Guinea is a State Party to the Rome Statute. As Prosecutor of the International Criminal Court ("ICC" or the "Court"), I am deeply concerned about recent developments in the country.
At the approach of the presidential election to be held on 18 October 2020, I note with great concern recent reports of violence between supporters of the different candidates, and violent clashes between demonstrators and security forces. These recurring episodes of election-related violence are deplorable. They contribute to perpetuating cycles of violence in Guinea. This cycle of violence must end.
I particularly condemn the use of inflammatory rhetoric by some political actors during their electoral campaign, leading to growing ethnic tensions among the people of Guinea. Political leaders are not only obliged to ensure that the electoral process takes place in a transparent and peaceful manner, but are also responsible for preventing and discouraging their supporters from resorting to any type of violence before, during and after the election day.
As in previous elections, where similar episodes of violence broke out, I call for calm and restraint from all political actors and their supporters. Disputes between candidates should be resolved by the competent authorities and in full observance of the law. In this respect, I wish to repeat this important reminder: anyone who commits, orders, incites, encourages or contributes, in any other way, to the commission of Rome Statute crimes, is liable to prosecution either by Guinean courts or by the ICC.
Furthermore, on the occasion of the recent eleventh anniversary of the 28 September 2009 events, I wish to assure the victims of these tragic events and their families that we are not idly standing by. My Office continues to insist that the authorities organise the trial of the accused swiftly.
I restate my support to the Guinean authorities to hold the perpetrators of these tragic events accountable, and stand ready to support the domestic endeavours to guarantee a fair and impartial trial. However, if such efforts, long overdue, fail to materialise, then it is also my obligation to request the opening of an investigation by my Office in the independent and impartial exercise of my mandate under the Statute.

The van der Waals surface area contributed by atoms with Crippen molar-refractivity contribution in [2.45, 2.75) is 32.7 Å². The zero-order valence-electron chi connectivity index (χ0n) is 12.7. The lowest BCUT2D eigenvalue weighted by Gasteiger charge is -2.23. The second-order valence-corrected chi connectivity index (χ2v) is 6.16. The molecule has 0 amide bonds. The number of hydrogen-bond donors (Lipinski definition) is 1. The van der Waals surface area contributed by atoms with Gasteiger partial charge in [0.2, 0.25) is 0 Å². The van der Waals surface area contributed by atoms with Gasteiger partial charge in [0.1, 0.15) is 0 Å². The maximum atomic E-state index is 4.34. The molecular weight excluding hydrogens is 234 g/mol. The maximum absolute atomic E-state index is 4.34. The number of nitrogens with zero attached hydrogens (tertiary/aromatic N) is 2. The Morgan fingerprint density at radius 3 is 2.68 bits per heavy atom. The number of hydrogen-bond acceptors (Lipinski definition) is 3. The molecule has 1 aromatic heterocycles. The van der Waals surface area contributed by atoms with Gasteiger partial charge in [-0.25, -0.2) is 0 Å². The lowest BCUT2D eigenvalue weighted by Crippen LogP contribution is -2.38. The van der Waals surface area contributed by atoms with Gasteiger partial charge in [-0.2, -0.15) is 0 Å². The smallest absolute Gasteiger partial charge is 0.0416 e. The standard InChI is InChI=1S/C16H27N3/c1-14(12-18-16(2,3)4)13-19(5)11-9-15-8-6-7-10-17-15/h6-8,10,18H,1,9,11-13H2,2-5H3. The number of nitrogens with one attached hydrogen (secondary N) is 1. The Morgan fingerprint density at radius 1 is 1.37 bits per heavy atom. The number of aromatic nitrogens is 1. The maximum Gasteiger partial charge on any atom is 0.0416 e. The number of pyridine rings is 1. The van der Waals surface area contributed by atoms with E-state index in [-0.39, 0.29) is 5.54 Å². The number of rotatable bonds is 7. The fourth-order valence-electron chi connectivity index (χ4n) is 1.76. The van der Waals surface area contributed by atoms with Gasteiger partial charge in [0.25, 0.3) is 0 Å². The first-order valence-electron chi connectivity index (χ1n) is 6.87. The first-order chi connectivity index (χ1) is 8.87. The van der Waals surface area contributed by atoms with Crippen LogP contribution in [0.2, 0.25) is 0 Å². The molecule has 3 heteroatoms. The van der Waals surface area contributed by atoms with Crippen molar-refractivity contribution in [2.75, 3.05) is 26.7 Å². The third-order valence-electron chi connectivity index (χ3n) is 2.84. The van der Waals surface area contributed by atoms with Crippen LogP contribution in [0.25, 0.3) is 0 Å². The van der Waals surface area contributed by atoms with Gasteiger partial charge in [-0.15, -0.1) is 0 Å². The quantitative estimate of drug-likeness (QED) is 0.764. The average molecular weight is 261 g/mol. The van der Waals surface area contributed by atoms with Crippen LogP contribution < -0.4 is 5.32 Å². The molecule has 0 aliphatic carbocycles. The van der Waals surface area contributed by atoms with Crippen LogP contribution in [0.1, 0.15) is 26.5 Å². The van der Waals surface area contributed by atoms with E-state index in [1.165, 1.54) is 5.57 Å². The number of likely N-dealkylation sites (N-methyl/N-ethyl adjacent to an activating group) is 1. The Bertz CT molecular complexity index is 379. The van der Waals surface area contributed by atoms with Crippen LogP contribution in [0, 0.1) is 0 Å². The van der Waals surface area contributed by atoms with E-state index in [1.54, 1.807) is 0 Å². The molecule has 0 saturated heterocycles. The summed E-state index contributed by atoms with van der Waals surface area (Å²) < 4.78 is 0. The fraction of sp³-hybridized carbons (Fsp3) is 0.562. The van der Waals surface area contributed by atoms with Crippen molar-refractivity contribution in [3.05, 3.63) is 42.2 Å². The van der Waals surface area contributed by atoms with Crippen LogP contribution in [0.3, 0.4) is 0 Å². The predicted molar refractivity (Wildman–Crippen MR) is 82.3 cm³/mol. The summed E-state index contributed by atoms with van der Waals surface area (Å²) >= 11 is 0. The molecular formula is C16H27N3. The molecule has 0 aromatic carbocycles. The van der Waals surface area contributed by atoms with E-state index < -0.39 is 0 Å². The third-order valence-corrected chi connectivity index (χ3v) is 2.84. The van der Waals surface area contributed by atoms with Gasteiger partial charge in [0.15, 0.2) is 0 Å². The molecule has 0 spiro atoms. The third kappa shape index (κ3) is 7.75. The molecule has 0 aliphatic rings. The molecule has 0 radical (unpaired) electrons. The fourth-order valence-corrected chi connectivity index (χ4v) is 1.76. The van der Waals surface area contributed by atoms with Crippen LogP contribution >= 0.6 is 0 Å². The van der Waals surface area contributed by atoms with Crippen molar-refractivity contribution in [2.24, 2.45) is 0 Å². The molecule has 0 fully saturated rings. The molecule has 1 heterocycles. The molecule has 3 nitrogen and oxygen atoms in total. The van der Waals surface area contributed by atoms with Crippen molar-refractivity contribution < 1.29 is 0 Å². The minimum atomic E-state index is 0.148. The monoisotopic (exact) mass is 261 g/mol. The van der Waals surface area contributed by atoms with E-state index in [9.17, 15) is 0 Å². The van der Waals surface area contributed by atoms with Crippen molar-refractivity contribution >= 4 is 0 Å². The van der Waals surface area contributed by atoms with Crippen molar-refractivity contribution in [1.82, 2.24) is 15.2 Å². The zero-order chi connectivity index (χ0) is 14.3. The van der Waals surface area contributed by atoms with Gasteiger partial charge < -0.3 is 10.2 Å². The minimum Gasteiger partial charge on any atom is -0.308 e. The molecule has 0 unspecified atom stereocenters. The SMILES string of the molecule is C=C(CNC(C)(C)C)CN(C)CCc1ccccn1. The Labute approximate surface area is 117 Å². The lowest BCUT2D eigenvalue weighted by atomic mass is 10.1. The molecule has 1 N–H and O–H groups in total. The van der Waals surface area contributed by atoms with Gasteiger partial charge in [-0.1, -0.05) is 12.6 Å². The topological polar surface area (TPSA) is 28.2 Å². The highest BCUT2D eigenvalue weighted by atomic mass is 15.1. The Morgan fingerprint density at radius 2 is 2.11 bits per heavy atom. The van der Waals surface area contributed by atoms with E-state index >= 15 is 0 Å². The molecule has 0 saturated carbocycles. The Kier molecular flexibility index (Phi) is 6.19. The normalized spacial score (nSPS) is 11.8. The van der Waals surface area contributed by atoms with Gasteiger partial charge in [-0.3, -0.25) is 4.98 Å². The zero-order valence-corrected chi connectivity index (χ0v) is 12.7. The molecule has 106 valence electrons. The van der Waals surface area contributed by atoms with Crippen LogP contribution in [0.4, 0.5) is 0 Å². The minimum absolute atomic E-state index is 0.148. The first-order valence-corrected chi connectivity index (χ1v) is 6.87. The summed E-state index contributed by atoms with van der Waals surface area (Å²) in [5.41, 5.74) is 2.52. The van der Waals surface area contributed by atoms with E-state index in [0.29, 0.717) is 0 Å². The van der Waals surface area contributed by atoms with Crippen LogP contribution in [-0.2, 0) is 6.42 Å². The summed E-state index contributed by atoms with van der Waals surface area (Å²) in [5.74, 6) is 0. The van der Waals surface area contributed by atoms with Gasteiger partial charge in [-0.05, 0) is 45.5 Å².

It has always been my belief that carrying out genuine national proceedings, close to the victims and affected communities, has the potential to contribute to the two overreaching goals of the Rome Statute: ending impunity, and preventing the recurrence of the most serious crimes.
However, at the current stage of proceedings, while I understand the serious constraints caused by the Covid-19 pandemic on the Guinean judicial system, I must insist that neither the recurrent setbacks in the material organisation of the trial, nor the current political context, should be used as a pretext to prevent the opening of this long-awaited trial.
In the coming months, Guinea can and must demonstrate its will and ability both to combat impunity and to prevent renewed cycles of violence.
The Office of the Prosecutor of the ICC conducts independent and impartial preliminary examinations, investigations and prosecutions of the crime of genocide, crimes against humanity, war crimes and the crime of aggression. Since 2003, the Office has been conducting investigations in multiple situations within the ICC's jurisdiction, namely in Uganda; the Democratic Republic of the Congo; Darfur, Sudan; the Central African Republic (two distinct situations); Kenya; Libya; Côte d'Ivoire; Mali; Georgia, Burundi Bangladesh/Myanmar and Afghanistan (subject to a pending article 18 deferral request). The Office is also currently conducting preliminary examinations relating to the situations in Bolivia; Colombia; Guinea; Iraq/UK; the Philippines; Nigeria; Ukraine; and Venezuela (I and II), while the situation in Palestine is pending a judicial ruling.
For further details on "preliminary examinations" and "situations and cases" before the Court,
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